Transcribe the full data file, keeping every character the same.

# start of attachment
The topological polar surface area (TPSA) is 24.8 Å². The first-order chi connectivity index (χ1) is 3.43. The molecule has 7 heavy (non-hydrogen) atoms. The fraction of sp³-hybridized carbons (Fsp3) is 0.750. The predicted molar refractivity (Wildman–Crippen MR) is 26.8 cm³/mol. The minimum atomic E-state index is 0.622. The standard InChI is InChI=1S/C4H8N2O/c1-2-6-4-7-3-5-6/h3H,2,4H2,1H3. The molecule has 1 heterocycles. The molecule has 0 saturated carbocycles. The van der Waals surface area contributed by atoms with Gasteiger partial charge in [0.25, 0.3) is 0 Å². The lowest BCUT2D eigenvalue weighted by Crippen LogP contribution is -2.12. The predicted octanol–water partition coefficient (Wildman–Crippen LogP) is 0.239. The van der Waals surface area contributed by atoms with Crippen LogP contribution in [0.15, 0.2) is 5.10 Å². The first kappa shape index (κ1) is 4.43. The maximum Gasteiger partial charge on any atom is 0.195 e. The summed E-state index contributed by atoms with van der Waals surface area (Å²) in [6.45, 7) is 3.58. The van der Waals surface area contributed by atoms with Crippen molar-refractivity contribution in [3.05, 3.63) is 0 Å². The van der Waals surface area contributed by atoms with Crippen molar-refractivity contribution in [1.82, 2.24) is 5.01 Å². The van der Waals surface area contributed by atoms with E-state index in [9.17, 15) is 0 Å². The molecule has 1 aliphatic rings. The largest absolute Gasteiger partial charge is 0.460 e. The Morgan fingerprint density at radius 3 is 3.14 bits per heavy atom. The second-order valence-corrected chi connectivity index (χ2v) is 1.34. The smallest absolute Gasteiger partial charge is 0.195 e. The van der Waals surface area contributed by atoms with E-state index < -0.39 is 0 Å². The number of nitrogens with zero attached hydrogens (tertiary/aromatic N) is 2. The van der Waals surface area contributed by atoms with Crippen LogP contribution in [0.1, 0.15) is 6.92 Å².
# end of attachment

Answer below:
The topological polar surface area (TPSA) is 24.8 Å². The first-order chi connectivity index (χ1) is 3.43. The molecule has 7 heavy (non-hydrogen) atoms. The fraction of sp³-hybridized carbons (Fsp3) is 0.750. The predicted molar refractivity (Wildman–Crippen MR) is 26.8 cm³/mol. The minimum atomic E-state index is 0.622. The standard InChI is InChI=1S/C4H8N2O/c1-2-6-4-7-3-5-6/h3H,2,4H2,1H3. The molecule has 1 heterocycles. The molecule has 0 saturated carbocycles. The van der Waals surface area contributed by atoms with Gasteiger partial charge in [0.25, 0.3) is 0 Å². The lowest BCUT2D eigenvalue weighted by Crippen LogP contribution is -2.12. The predicted octanol–water partition coefficient (Wildman–Crippen LogP) is 0.239. The van der Waals surface area contributed by atoms with Crippen LogP contribution in [0.15, 0.2) is 5.10 Å². The first kappa shape index (κ1) is 4.43. The maximum Gasteiger partial charge on any atom is 0.195 e. The summed E-state index contributed by atoms with van der Waals surface area (Å²) in [6.45, 7) is 3.58. The van der Waals surface area contributed by atoms with Crippen molar-refractivity contribution in [3.05, 3.63) is 0 Å². The van der Waals surface area contributed by atoms with Crippen molar-refractivity contribution in [1.82, 2.24) is 5.01 Å². The van der Waals surface area contributed by atoms with E-state index in [9.17, 15) is 0 Å². The molecule has 1 aliphatic rings. The largest absolute Gasteiger partial charge is 0.460 e. The Morgan fingerprint density at radius 3 is 3.14 bits per heavy atom. The second-order valence-corrected chi connectivity index (χ2v) is 1.34. The smallest absolute Gasteiger partial charge is 0.195 e. The van der Waals surface area contributed by atoms with E-state index < -0.39 is 0 Å². The number of nitrogens with zero attached hydrogens (tertiary/aromatic N) is 2. The van der Waals surface area contributed by atoms with Crippen LogP contribution in [0.1, 0.15) is 6.92 Å².